Bid to Stop HI Hospital Privatization Denied

     

HONOLULU (CN) A federal judge rejected United Public Workers’ emergency request to stay a law that privatizes three Hawaii hospitals and strips some 500 workers of civil-service protections.

House Bill 1075, signed into law by Gov. David Ige in August 2015, transfers day-to-day operations of Maui Memorial Medical Center and Kula Hospital and Clinic on Maui, and Lanai Community Hospital to health care giant Kaiser.

“Following such a transfer, the state will use public funds to pay for costs of operating these facilities, but the employees working in these facilities will no longer be public employees of the state of Hawaii who have civil service protections and public employee collective bargaining rights and the protections of existing collective bargaining agreements,” the unions’ complaint said.

The United Public Workers, American Federation of State, County & Municipal Employees, Local 646, AFL-CIO sued Governor David Ige in August 2015 claiming that when he signed HB 1075 as Act 103 months earlier he violated the contract clause of the U.S. Constitution.

At issue in the Feb. 11 hearing was what if anything had changed in the week since the union’s request for a preliminary injunction was denied.

Speaking by conference call, plaintiff attorney Scott Kronland said that layoff notices have already gone out in Maui and the process of bumping members from other units with less service time has begun.

U.S. District Judge Helen Gillmor wondered if the “cascading effect” might have been the same if the contract between UPW and the hospitals was allowed to expire in 2017.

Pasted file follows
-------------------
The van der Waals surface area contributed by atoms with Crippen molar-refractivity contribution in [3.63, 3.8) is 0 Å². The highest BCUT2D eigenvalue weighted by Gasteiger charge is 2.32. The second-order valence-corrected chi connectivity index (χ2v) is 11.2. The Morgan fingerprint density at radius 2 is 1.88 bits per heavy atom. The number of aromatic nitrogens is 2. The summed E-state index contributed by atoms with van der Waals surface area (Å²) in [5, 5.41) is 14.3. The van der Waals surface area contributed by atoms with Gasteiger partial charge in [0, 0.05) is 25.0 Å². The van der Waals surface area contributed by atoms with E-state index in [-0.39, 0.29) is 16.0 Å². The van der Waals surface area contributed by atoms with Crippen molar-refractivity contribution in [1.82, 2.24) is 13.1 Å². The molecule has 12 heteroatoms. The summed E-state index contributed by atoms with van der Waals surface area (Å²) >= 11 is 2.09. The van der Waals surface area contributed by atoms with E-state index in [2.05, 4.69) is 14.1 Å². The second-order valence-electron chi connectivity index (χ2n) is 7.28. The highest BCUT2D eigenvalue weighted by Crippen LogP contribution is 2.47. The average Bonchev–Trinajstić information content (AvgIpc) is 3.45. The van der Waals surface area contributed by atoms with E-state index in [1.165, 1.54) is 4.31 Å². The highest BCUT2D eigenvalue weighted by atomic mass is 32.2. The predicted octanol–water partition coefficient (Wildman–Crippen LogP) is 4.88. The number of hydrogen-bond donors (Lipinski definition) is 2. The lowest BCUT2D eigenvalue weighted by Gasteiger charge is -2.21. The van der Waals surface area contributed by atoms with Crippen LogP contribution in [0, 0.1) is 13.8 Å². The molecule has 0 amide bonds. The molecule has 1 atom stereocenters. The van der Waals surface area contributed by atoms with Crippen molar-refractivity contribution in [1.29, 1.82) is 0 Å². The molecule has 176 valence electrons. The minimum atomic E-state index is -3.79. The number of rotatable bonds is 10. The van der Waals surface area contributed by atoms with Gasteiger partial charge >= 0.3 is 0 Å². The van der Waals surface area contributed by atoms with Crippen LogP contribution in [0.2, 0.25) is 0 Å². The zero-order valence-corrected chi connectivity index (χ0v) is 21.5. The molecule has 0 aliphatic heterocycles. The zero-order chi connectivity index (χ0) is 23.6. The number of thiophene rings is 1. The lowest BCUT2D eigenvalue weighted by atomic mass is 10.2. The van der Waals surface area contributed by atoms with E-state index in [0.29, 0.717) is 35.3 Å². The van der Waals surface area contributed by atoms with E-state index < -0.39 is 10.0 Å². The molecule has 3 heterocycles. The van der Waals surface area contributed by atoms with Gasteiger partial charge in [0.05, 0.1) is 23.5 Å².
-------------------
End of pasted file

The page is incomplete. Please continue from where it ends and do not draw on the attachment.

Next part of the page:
“Many more workers would achieve their two-year service time,” Kronland said.

“This seems like the normal process. What is it that distinguishes this situation?” Gillmor asked.

“The permanent loss of 500 jobs,” Kronland said. “People will have to leave Maui to remain in the civil service. Offers from Kaiser have not been forthcoming, so workers have to make decisions without certainty.”

Gillmor asked if a union operated at Kaiser.

“It will not start out with one. Kaiser will set the terms,” Kronland said.

Arguing for the state, Hawaii Attorney General Douglas Chin said the state was in compliance with “reduction to force provisions” and that there was nothing new in the union’s recent application for an injunction.

Gillmor concluded by denying the injunction because “there is not an impairment of contracts,” she said.

She said she planned to file a final judgment soon so that the case can move on to the Ninth Circuit, where the UPW can file for emergency relief.

“It is unfortunate for the people of Maui,” she added.

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